• fud2 itself is a program that uses the FudCore library. All of the Calyx-specific logic lives in fud2. For the most part, all of the code in the fud2 crate consists of declaring a bunch of states and operations. The main function does little more than dispatch to the resulting Driver object's generic command-line interface.

The central design philosophy of FudCore (and by extension, fud2 itself) is that its sole job is to orchestrate external functionality. All that functionality must be available as separate tools that can be invoked via the command line. This is an important goal because it means the driver has a clear, discrete goal: all it does is decide on a list of commands to execute to perform a build. All the "interesting work" must be delegated to separate tools outside of the driver. This philosophy has both advantages and disadvantages:

  • On the positive side, it forces all the interesting logic to be invokable via a command that you, the user, can run equally well yourself. So if something is going wrong, there is always a command line you can copy and paste into your terminal to reproduce the problem at that particular step. It also means that the input and output of every step must be written to files in the filesystem, so you can easily inspect the intermediate state between every command. This file-based operation also means that fud2 builds are parallel and incremental by default.
  • On the other hand, requiring everything to be separate commands means that fud2 has a complicated dependency story. It is not a monolith: to get meaningful work done, you currently have to install a bunch of Python components (among other things) so fud2 can invoke them. (We hope to mitigate the logistical pain this incurs over time, but we're not there yet.) Also, writing everything to a file in between each step comes at a performance cost. Someday, it may be a performance bottleneck that two steps in a build cannot simply exchange their data directly, through memory, and must serialize everything to disk first. (This has not been a problem in practice yet.)

If you want to extend fud2 to do something new, the consequence is that you first need to come up with a sequence of commands that do that thing. If necessary, you may find that you need to create new executables to do some minor glue tasks that would otherwise be implicit. Then "all you need to do" is teach fud2 to execute those commands.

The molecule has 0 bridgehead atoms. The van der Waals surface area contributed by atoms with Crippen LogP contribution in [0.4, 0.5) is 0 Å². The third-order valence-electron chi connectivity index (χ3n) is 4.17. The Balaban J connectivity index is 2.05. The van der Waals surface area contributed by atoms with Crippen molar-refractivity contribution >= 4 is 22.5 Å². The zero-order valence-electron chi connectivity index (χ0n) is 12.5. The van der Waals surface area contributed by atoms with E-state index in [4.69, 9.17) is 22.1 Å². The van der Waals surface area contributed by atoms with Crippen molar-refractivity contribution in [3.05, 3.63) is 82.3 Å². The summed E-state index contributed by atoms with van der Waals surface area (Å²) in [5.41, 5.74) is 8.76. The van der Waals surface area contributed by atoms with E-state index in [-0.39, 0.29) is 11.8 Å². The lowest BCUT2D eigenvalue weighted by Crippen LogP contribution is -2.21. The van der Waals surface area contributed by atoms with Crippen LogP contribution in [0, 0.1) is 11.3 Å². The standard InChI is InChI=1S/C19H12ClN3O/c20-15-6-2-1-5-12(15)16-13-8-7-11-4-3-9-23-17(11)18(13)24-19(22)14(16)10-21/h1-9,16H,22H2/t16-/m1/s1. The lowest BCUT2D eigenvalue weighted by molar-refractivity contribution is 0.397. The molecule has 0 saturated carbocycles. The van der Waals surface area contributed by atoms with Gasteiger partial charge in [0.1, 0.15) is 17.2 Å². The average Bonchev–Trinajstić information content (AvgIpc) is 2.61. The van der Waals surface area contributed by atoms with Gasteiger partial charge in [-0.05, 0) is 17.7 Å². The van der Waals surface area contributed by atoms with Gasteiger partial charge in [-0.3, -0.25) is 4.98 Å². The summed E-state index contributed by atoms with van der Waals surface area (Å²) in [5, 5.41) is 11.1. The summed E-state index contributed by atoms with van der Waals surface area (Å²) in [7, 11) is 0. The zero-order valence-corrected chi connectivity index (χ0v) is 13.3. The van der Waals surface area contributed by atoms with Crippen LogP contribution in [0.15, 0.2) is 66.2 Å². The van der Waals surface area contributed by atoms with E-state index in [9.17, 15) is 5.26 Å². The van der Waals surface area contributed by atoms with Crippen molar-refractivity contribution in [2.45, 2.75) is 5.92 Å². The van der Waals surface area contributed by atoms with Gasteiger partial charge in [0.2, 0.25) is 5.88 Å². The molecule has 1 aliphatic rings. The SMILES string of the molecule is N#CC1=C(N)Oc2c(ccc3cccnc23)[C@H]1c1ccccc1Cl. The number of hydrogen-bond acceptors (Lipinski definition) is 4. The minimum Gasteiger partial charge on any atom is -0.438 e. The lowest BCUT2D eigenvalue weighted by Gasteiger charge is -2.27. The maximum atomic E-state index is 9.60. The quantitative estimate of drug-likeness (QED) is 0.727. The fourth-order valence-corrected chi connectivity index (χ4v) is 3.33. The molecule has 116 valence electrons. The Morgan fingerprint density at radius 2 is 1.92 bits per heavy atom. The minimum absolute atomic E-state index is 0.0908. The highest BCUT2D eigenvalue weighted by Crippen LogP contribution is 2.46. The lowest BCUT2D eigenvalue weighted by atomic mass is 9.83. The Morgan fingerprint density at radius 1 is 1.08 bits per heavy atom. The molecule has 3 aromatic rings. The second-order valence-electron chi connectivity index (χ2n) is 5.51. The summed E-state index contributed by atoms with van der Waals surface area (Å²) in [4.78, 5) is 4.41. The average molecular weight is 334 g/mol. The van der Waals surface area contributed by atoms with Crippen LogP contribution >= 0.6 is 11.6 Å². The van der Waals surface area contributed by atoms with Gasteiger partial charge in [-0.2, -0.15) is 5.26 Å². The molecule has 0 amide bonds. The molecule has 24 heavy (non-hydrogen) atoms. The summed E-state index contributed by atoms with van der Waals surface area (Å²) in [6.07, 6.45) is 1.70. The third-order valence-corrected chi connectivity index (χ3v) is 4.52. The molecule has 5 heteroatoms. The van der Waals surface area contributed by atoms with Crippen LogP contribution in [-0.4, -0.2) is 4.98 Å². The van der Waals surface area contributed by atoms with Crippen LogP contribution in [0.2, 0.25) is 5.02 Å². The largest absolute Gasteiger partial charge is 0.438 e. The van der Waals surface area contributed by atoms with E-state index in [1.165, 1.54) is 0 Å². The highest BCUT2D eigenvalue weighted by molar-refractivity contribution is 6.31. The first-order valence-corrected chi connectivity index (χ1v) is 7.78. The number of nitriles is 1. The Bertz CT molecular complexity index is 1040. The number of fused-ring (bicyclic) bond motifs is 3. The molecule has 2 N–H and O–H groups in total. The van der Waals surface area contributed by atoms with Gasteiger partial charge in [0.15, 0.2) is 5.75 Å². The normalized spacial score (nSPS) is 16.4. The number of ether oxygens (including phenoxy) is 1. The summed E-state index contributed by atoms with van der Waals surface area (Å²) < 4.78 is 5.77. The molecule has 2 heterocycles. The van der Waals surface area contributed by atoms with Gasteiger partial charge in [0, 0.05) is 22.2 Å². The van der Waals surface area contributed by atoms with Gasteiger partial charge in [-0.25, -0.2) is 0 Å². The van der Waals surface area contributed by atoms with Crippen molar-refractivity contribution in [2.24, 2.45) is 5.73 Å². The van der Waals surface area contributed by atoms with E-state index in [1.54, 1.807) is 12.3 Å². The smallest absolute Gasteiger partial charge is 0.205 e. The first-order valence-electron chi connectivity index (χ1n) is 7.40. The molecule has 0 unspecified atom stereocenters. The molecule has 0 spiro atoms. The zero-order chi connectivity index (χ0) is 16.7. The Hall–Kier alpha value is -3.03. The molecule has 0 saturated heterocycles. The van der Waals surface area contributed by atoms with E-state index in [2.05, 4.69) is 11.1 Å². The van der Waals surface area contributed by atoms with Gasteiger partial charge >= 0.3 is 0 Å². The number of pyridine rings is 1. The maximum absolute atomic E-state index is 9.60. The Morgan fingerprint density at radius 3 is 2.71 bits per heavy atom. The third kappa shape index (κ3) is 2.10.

States, Operations, and Setups

You can think of a FudCore driver as a graph, where the vertices are states and the edges are operations. (In fact, this is literally the graph you can visualize with -m dot.) Any build is a transformation from one state to another, traversing a path through this graph. The operations (edges) along this path are the commands that must be executed to transform a file from the initial state to the final state.

To make fud2 do something new, you probably want to add one or more operations, and you may need to add new states. Aside from declaring the source and destination states, operations generate chunks of Ninja code. So to implement an operation, you write a Rust function with this signature:

fn build(emitter: &mut Emitter, input: &str, output: &str)

Here, emitter is a wrapper around an output stream with a bunch of utility functions for printing out lines of Ninja code. input and output are filenames. So your job in this function is to print (at least) a Ninja build command that produces output as a target and uses input as a dependency. For example, the Calyx-to-Verilog compiler operation might emit this chunk of Ninja code:

build bar.sv: calyx foo.futil
  backend = verilog

when the input argument above is "foo.futil" and the output is "bar.sv". (The FudCore library will conjure these filenames for you; your job in this operation is just to use them as is.)

Notice here that the generated Ninja chunk is using a build rule called calyx. This also needs to be defined. To set up things like variables and build rules that operations can use, FudCore has a separate concept called setups. A setup is a function that generates some Ninja code that might be shared among multiple operations (or multiple instances of the same operation). For example, our setup for Calyx compilation generates code like this:

calyx-base = /path/to/calyx
calyx-exe = $calyx-base/target/debug/calyx
rule calyx
  command = $calyx-exe -l $calyx-base -b $backend $args $in > $out

That is, it defines two Ninja variables and one Ninja ruleā€”the one that our build command above uses. We could have designed FudCore without a separation between setups and operations, so this rule would get declared right next to the build command above. But that would end up duplicating a lot of setup code that really only needs to appear once. So that's why setups exist: to share a single stanza of Ninja scaffolding code between multiple operations.